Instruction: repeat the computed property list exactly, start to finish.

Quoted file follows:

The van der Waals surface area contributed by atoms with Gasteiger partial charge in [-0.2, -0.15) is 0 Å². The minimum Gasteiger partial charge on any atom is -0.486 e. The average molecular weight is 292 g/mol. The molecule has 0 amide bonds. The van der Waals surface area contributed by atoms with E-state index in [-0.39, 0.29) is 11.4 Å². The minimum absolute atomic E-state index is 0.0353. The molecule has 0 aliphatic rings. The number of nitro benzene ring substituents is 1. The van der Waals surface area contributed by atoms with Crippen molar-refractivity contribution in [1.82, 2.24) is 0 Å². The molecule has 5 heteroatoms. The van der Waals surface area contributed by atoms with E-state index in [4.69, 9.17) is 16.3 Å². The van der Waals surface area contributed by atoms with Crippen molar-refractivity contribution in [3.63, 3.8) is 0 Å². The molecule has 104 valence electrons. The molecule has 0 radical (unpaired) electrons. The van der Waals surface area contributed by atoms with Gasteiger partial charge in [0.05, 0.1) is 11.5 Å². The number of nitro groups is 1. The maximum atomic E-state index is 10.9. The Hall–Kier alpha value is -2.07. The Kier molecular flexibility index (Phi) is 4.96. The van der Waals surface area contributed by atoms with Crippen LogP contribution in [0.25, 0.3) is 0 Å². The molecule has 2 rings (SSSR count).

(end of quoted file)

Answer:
The van der Waals surface area contributed by atoms with Gasteiger partial charge in [-0.2, -0.15) is 0 Å². The minimum Gasteiger partial charge on any atom is -0.486 e. The average molecular weight is 292 g/mol. The molecule has 0 amide bonds. The van der Waals surface area contributed by atoms with E-state index in [-0.39, 0.29) is 11.4 Å². The minimum absolute atomic E-state index is 0.0353. The molecule has 0 aliphatic rings. The number of nitro benzene ring substituents is 1. The van der Waals surface area contributed by atoms with Crippen molar-refractivity contribution in [1.82, 2.24) is 0 Å². The molecule has 5 heteroatoms. The van der Waals surface area contributed by atoms with E-state index in [4.69, 9.17) is 16.3 Å². The van der Waals surface area contributed by atoms with Crippen molar-refractivity contribution in [3.63, 3.8) is 0 Å². The molecule has 104 valence electrons. The molecule has 0 radical (unpaired) electrons. The van der Waals surface area contributed by atoms with Gasteiger partial charge in [0.05, 0.1) is 11.5 Å². The number of nitro groups is 1. The maximum atomic E-state index is 10.9. The Hall–Kier alpha value is -2.07. The Kier molecular flexibility index (Phi) is 4.96. The van der Waals surface area contributed by atoms with Crippen LogP contribution in [0.25, 0.3) is 0 Å². The molecule has 2 rings (SSSR count).